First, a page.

Dried coconut is used in many Caribbean desserts and cakes, such as the classic pan bon (“good bread”), a sweet bread made with spices, coconut and dried fruit. Patí, an empanada filled with spiced meat, is a popular street food typically seen carried in baskets by vendors in coastal towns.
Johnnycake is a delectable, dense bun ideal for sandwiches or toast. Jamaican-style jerk chicken abounds on menus alongside the many fish and seafood choices.
Eating on Costa Rica Caribbean Coast
Almost all food outlets are open-air due to the area’s tropical climate. Life in the Caribbean seems to go slower than in the rest of Costa Rica. The same applies to its gastronomy, in which “slow food” is a naturally occurring event, and everyone, from the men fishing to the women cooking over wood stoves, shares a love affair with food that is reflected in the Caribbean’s creative cuisine.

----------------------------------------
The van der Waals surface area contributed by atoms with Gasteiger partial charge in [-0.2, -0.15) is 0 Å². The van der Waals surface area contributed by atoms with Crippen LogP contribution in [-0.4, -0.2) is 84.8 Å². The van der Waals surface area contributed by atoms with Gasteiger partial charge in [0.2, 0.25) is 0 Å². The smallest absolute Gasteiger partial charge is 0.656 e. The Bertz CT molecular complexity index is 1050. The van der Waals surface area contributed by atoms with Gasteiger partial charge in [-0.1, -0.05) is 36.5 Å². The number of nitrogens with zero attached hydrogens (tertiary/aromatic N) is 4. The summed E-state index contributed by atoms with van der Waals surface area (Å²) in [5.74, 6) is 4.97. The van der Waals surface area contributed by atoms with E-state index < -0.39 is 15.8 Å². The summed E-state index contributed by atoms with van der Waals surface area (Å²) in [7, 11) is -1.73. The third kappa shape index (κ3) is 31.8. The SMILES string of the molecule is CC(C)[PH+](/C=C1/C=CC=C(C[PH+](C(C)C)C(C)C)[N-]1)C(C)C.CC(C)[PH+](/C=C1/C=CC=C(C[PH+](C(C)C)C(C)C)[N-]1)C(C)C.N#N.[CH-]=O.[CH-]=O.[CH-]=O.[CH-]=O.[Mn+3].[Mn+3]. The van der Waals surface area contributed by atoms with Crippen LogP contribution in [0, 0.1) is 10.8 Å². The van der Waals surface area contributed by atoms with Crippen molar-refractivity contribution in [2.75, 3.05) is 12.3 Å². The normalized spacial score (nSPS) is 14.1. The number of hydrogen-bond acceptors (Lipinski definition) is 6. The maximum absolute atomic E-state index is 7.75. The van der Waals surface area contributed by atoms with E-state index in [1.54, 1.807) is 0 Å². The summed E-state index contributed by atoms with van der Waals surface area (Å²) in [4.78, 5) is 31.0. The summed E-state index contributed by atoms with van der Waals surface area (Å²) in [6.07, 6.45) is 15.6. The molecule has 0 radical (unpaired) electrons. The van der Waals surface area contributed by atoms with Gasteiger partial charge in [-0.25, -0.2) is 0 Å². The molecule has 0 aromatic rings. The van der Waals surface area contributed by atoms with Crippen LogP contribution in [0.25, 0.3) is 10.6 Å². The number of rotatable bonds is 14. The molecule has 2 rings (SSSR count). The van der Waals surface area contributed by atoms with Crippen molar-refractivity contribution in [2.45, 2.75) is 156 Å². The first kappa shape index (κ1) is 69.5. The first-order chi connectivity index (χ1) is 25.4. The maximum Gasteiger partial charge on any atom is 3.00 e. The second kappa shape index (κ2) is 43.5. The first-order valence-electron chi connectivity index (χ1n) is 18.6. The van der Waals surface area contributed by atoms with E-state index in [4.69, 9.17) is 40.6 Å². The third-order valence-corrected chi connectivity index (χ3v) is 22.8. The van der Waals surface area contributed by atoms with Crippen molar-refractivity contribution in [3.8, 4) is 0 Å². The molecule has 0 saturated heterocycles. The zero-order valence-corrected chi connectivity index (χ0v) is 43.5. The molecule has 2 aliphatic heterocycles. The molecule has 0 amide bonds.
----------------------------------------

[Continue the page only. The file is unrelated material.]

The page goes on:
These delicacies can be found in restaurants throughout the province, in both small towns and trendy beach locations. Don’t miss Maxi’s in Manzanillo, Miss Edith’s in Cahuita, and Miss Lidia’s, Miss Sam’s and Soda Tamara in Puerto Viejo.
The best time to visit the Atlantic coast is during Caribbean “summer” in September and October. While the rest of the country gets soaked, limonenses enjoy fair weather and the driest part of the year, giving rise to a profusion of celebrations, such as the Limón Carnival. The weeklong festivities include music, dancing, parades, drinking and, of course, eating.
So what are you waiting for? Whappin’ mon? Immerse yourself in the authentic and unique gastronomic experience that awaits you on the Caribbean. See you at Carnival!